The Baltimore Banner thanks its sponsors. Become one.

“That first paper really kicked open the door to this new chapter of research because it showed that psilocybin could be used safely in a clinical setting and that it induced a mystical experience, ineffability, a sense of the sacred,” said Bossis.

Griffiths’ rigorous scholarship and his stature at Hopkins brought credibility to psychedelic research, said Nichols. “He was an outstanding scientist. He really set the standard for a lot of work in this field,” he said.

David Nichols founded the Heffter Research Institute in 1993 to advocate for and fund psychedelic research and was an early collaborator with Griffiths. “In 1993, if you talked about doing research in psychedelics, people thought you were really weird,” Nichols said. “That has really changed and a lot of that was Johns Hopkins and Roland’s studies.”

The creation of the psychedelic research center at Hopkins paved the way for other major research institutions to do the same, Nichols said.

Daughter Jennie Otis said that despite Griffiths’ professional responsibilities, he was a loving and engaged father to her and her siblings.

The Baltimore Banner thanks its sponsors. Become one.

“He was an incredibly wonderful father, completely devoted and present with us as children,” said Otis, a public defender in Oakland, California. “As an adult, it’s been really incredible to see the professional recognition he has received, what a giant he is in the scientific world. But he was always just Dad for us. Really loving. He was our rock.”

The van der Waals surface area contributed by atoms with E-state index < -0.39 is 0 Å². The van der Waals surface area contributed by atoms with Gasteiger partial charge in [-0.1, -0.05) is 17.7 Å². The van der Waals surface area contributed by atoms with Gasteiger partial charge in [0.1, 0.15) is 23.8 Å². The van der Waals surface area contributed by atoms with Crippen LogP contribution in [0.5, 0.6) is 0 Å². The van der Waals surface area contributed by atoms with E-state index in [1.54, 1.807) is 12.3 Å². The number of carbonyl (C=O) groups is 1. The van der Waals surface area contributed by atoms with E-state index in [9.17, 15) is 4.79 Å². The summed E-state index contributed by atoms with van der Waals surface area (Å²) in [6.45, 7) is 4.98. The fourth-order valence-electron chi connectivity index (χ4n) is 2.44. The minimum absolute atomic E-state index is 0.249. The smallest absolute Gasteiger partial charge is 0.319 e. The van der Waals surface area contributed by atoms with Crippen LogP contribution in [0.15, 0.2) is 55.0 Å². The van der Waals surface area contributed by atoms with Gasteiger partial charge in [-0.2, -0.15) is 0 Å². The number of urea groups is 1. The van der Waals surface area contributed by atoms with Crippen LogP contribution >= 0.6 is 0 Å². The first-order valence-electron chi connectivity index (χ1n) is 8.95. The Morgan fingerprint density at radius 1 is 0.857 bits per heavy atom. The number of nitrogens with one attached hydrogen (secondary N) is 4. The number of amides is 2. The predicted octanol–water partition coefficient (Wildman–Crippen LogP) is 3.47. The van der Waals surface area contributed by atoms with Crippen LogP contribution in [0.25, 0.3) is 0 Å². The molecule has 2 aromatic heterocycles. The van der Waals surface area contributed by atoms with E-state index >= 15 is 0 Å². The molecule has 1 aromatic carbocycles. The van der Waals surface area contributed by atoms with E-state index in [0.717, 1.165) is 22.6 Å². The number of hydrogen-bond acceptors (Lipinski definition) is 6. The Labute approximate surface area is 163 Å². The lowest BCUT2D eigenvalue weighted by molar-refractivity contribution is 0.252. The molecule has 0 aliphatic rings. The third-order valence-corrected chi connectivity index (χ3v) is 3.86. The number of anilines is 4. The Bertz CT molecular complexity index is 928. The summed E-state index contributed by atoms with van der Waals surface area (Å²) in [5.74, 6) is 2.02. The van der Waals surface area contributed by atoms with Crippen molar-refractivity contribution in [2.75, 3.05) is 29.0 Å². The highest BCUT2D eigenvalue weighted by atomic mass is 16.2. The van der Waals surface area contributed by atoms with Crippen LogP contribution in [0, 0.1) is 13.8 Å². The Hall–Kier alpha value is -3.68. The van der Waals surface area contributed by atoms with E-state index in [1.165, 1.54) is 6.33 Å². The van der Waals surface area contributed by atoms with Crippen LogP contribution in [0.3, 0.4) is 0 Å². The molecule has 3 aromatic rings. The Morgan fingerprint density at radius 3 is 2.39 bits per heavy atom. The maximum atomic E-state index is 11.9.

Survivors also include his wife, Marla Weiner, two other children, Sylvie Grahan and Morgan Griffiths, and five grandchildren. Previous marriages to Kristin Ann Johnson and Diana Hansen ended in divorce.

Born on July 19, 1946, in Glen Cove, New York, Roland Redmond Griffiths was raised in California after his father, William Griffiths, a psychologist by training, took a job as a public health professor at the University of California, Berkeley and moved the family there around 1951, according to an obituary in The New York Times. His mother Sylvie also studied psychology.

Roland Griffiths received a bachelor’s degree in psychology from Occidental College in Southern California and a doctorate in psychopharmacology from the University of Minnesota, according to his Johns Hopkins biography.

Griffiths took the insights gleaned from psychedelics, as well as meditation, as an indication that the human mind is primed for mystical experiences.

The Baltimore Banner thanks its sponsors. Become one.

“Why are we wired to have these salient, felt to be sacred experiences of encountering ultimate reality, the interconnectedness of all people and all things, experiences that arguably provide the very basis of our ethical and moral codes common to all the world’s religions?” Griffiths said in a 2016 TEDMED Talk. “I think there’s something about the mystical experience that relates intimately to the very nature of consciousness.”

“Just reflect on the mysterious truth that if you direct your attention inward, you become aware that you’re aware,” he said. “I think this inner knowing is at the core of our humanity. We recognize at some deep level that we are all in this together.”

The story has been updated to clarify the origin of Roland Griffiths' interest in psychedelic research.

Baltimore Banner reporter Lillian Reed contributed to this article.

More From The Banner